7. I tend to be forgiving of franchises I love, but for me, that question is kind of like asking if "The Empire Strikes Back" is still my favorite movie even though the evil empire is ultimately brought to its knees by marketable teddy bears, or if the Godfather 2 still holds up after the cinematic abortion that was #3. That said, I'd be interested to hear SDG's response.
  8. I hear what you're saying, but at the same time, I could see some omissions as grating on an individual to the extent that it strains believability to the individual wherever it is. I once had a conversation with someone that was bothered by the physics of Wall-E (seriously, physics), and that was his big problem with it. All this is to say, people are particular and at times strange in their demands for what must be included, too. If everyone the artist depicts is running and cowering, it's not hard to see why one might think that's the way the movie sees people generally. I could see that, potentially, as being a roadblock to enjoying of these sorts of movies. FWIW, I always read it this way. I particularly loved that the Joker lost with the group that one would expect selfishness from. I don't think Batman's assertion is quite correct, but I think it's true to his character. He wants to believe the best in people, but I think he lives in a place akin to Sodom, where righteousness actually is scarce (or, at least, the people are oppressed to total despair and submission by the unrighteous to the point that it might appear that way). With that in mind: I don't know that it should have - not completely. I don't mind it remaining open to debate whether or not he did it all for nothing. My own question wouldn't be so much "Is Gotham worth saving?" (which strikes me as arrogant for a fellow human to ask of other people). "Can Gotham be transformed by grace and a glimmer of hope?" The answer to the last question, I believe for a person asking of other people, affirmative whether that is ultimately what happens or not (or, as seems to be the case, remains unanswered). At least, that's how I'd want my heroes to think. Of course, like Nicholas, I need to see the film to see if I notice anything to any of these ends.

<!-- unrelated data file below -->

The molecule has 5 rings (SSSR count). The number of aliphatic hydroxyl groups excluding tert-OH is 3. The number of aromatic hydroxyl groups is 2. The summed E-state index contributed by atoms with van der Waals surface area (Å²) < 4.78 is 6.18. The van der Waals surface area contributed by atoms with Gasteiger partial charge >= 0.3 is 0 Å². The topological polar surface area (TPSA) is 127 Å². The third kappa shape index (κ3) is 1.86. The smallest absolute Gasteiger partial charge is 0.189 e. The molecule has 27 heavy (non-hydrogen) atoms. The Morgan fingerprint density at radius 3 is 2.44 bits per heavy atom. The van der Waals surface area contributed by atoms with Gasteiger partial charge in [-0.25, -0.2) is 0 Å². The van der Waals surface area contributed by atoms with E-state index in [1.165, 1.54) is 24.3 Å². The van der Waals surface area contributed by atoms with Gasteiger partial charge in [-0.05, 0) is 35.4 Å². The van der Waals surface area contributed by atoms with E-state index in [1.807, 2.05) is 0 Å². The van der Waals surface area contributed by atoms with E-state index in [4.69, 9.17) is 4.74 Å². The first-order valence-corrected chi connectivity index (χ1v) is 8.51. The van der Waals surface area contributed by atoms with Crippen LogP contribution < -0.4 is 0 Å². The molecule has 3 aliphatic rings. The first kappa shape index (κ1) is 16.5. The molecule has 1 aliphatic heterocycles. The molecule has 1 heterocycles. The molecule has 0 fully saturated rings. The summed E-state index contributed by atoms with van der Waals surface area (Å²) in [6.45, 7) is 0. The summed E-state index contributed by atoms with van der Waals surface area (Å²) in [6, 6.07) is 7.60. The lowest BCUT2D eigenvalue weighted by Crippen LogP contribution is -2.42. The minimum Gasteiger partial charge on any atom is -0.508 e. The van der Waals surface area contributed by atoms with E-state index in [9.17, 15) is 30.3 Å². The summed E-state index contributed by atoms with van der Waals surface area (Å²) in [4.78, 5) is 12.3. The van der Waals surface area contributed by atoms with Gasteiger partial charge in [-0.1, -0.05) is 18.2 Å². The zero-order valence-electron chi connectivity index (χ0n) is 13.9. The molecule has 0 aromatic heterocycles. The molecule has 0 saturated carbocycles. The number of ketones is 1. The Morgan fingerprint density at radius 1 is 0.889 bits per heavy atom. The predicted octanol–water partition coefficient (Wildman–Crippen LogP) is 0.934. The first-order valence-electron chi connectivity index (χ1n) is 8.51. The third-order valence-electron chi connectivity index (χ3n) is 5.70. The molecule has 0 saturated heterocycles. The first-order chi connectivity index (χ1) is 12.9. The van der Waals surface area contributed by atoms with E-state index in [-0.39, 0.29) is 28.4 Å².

9. I can understand where what the filmmaker did would put such an omission in sharp relief. My argument is simply that such an omission always flies in the face of reality, whether the director intends to address the question directly or not. Experience suggests people won't all act that way in the face of crisis. Wait - so is it a question the third film is interested in answering at all? It answered it to a large degree with the boat scene in the last movie - is it possible that Nolan is the sort of filmmaker that just moves on to other questions rather than creating something more unified? If so, that's of course a flaw in itself - one that would make the filmmaker more suitable for single films rather than trilogies. I can see where it stuck out with you.
  10. Reading through some reviews, it seems that Gordon-Levitt's character may be one to watch to that end as well.
  11. Yet, I still think that in such a situation, some of us regular people might just try to do something about it. They may (likely will) get squashed, but I doubt the whole population would shrink back, even if they have a few allies who are a better match for the invaders, especially given the scale of the invasion. I need to see TDKR.
  12. True, but there's still an issue with a citizenry who aren't willing to do anything to protect others, only running and hiding which is counter to the wider range of real world human response to crises. I'm addressing a problem (a minor one in my view, though) that's larger than the questions a film chooses to impose on itself. (I loved "The Avengers", btw, and the Nolan Batman films I've seen so far, so I'm not making any attempt to dig at Marvel as such)